A world(view) without morals

Imagine living in a world where you had absolutely no insight into good and evil, a world where you were completely incapable of seeing anything inherently wrong with assault, torture, rape, mutilation, and murder. Imagine being taught a morality so twisted and perverse that the only way you could be persuaded not to do such things is if you imagined some immensely powerful, magical being threatening to hurt you for a very long time if you did them.

Imagine living in Phil Robertson’s world(view)WARNING: Graphic rape/torture/murder fantasy, compliments of Christian hero Robertson, at the other end of that link.

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Your memes are trying to tell you something

I saw a couple interesting memes on Facebook recently. One was a guy saying something to the effect of “Complaining that God is silent when you don’t read your Bible is like complaining you don’t get text messages when you turn off your phone.” The other was a story about some kid who got shot in the eye, and survived, to which a believer added a caption giving God credit for his survival. Both memes were similar, in that they were inspirational, superficial, and rich in implications that betray the fundamental fraud of the Gospel.

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Gospel Disproof #55: The God who could not count to three

One of the differences between a true story and a made-up story is that the made-up story is not consistent with anything that actually happened in the real world. In fact, that’s the essence of what it means to be a made up story. As a consequence of that difference, the made-up story has something else that the true story does not: spontaneous inventions.

For example, let’s consider the curious incident of the Messiah in the tomb.

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Good without God

I like the phrase “good without god(s),” because it reminds us that morality does not come from supernatural sources. But there’s a flip side to that: if we can be good without God, then we can also be evil without the devil, as has been horrifically demonstrated in the Chapel Hill shooting.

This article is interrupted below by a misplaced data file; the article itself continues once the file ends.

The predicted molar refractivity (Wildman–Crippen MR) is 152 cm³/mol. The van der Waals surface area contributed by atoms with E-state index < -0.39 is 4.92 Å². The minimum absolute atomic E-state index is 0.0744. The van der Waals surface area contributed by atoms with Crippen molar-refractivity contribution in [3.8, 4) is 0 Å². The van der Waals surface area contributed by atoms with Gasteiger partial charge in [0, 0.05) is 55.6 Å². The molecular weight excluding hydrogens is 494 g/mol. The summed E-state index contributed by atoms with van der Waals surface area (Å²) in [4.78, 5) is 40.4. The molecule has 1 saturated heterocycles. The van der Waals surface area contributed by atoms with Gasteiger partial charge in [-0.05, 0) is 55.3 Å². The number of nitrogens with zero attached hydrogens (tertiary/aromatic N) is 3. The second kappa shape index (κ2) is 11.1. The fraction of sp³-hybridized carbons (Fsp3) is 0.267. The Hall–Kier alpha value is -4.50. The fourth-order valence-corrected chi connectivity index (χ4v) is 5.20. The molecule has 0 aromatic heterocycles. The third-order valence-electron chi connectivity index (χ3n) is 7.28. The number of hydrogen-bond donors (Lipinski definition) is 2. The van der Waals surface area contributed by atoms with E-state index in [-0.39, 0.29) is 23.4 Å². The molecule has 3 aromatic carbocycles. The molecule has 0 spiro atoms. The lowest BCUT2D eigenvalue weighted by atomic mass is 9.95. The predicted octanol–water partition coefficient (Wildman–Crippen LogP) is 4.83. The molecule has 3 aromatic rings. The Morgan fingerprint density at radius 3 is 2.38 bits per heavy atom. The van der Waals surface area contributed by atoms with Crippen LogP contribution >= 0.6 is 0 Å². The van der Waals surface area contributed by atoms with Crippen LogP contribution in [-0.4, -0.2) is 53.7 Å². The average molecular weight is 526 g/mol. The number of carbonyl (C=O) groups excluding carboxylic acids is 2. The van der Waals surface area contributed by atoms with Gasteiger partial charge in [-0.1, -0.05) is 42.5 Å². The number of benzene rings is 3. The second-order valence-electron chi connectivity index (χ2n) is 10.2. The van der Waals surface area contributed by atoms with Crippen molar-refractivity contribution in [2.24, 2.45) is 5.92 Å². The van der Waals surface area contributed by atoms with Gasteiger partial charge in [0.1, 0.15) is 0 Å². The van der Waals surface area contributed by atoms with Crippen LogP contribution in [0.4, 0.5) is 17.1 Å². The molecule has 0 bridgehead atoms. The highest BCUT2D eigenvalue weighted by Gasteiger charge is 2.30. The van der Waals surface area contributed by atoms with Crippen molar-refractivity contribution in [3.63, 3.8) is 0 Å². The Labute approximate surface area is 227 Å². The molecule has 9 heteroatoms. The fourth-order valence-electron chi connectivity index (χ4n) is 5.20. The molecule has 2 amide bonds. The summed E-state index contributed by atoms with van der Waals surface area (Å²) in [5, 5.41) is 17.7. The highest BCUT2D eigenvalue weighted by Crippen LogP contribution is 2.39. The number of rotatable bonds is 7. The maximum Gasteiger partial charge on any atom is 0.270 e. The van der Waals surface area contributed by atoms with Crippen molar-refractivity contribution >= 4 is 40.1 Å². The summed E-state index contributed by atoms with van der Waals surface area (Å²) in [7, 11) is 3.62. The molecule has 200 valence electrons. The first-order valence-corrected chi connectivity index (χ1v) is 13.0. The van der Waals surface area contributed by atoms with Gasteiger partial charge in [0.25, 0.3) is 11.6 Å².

The thing is, atheism is just a fact, like the speed of light or the law of gravity. We don’t get any moral impetus from the fact that we obediently accelerate towards the center of the earth at about 32 feet per second squared. Knowing the correct value for the acceleration of gravity may give us a scientific advantage over people who don’t know, or who choose to believe in erroneous values. But that give us no moral advantage.

And it’s the same with atheism. Seeing the absence of the gods, understanding the superstitions and rationalizations that lead people to believe in beings that aren’t there, knowing the history of religion with its triumphs and tragedies—these are all simply observations. They’re not a source of moral guidance or motivation.

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Objective Deliciousness

The NPR blog has a shortish post on “What If Heaven Is Not For Real,” written by self-declared agnostic Adam Frank. You can probably guess what he’s going to say, and I’m not going to say much for or against it. But I do want to take note of the comments, and this one in particular.